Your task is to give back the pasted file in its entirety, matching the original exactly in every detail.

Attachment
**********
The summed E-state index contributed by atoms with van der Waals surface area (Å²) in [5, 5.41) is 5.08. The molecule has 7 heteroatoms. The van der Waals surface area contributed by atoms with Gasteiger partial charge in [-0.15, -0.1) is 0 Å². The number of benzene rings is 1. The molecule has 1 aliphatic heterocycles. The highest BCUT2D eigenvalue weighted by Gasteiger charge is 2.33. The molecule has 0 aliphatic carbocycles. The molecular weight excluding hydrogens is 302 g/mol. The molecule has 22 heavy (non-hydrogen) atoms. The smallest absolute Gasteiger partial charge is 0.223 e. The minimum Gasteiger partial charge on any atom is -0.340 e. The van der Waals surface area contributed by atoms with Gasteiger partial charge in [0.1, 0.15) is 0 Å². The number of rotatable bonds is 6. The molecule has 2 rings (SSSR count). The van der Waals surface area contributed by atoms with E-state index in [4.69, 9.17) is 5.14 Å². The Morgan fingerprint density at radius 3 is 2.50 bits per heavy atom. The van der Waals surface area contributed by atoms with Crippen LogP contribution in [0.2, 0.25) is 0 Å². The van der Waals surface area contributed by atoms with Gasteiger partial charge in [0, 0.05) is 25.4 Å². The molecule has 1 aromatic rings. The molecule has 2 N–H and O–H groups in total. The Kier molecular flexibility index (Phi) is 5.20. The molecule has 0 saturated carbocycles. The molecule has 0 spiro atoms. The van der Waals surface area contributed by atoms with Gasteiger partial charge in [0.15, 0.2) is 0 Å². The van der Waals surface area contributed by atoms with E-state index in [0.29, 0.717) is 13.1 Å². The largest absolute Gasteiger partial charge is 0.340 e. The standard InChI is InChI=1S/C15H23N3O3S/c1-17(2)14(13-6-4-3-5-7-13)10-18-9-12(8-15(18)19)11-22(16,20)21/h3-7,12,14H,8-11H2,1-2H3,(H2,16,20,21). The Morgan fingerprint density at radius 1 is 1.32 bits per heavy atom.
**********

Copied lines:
The summed E-state index contributed by atoms with van der Waals surface area (Å²) in [5, 5.41) is 5.08. The molecule has 7 heteroatoms. The van der Waals surface area contributed by atoms with Gasteiger partial charge in [-0.15, -0.1) is 0 Å². The number of benzene rings is 1. The molecule has 1 aliphatic heterocycles. The highest BCUT2D eigenvalue weighted by Gasteiger charge is 2.33. The molecule has 0 aliphatic carbocycles. The molecular weight excluding hydrogens is 302 g/mol. The molecule has 22 heavy (non-hydrogen) atoms. The smallest absolute Gasteiger partial charge is 0.223 e. The minimum Gasteiger partial charge on any atom is -0.340 e. The van der Waals surface area contributed by atoms with Gasteiger partial charge in [0.1, 0.15) is 0 Å². The number of rotatable bonds is 6. The molecule has 2 rings (SSSR count). The van der Waals surface area contributed by atoms with E-state index in [4.69, 9.17) is 5.14 Å². The Morgan fingerprint density at radius 3 is 2.50 bits per heavy atom. The van der Waals surface area contributed by atoms with Crippen LogP contribution in [0.2, 0.25) is 0 Å². The van der Waals surface area contributed by atoms with Gasteiger partial charge in [0, 0.05) is 25.4 Å². The molecule has 1 aromatic rings. The molecule has 2 N–H and O–H groups in total. The Kier molecular flexibility index (Phi) is 5.20. The molecule has 0 saturated carbocycles. The molecule has 0 spiro atoms. The van der Waals surface area contributed by atoms with Gasteiger partial charge in [0.15, 0.2) is 0 Å². The van der Waals surface area contributed by atoms with E-state index in [0.29, 0.717) is 13.1 Å². The largest absolute Gasteiger partial charge is 0.340 e. The standard InChI is InChI=1S/C15H23N3O3S/c1-17(2)14(13-6-4-3-5-7-13)10-18-9-12(8-15(18)19)11-22(16,20)21/h3-7,12,14H,8-11H2,1-2H3,(H2,16,20,21). The Morgan fingerprint density at radius 1 is 1.32 bits per heavy atom.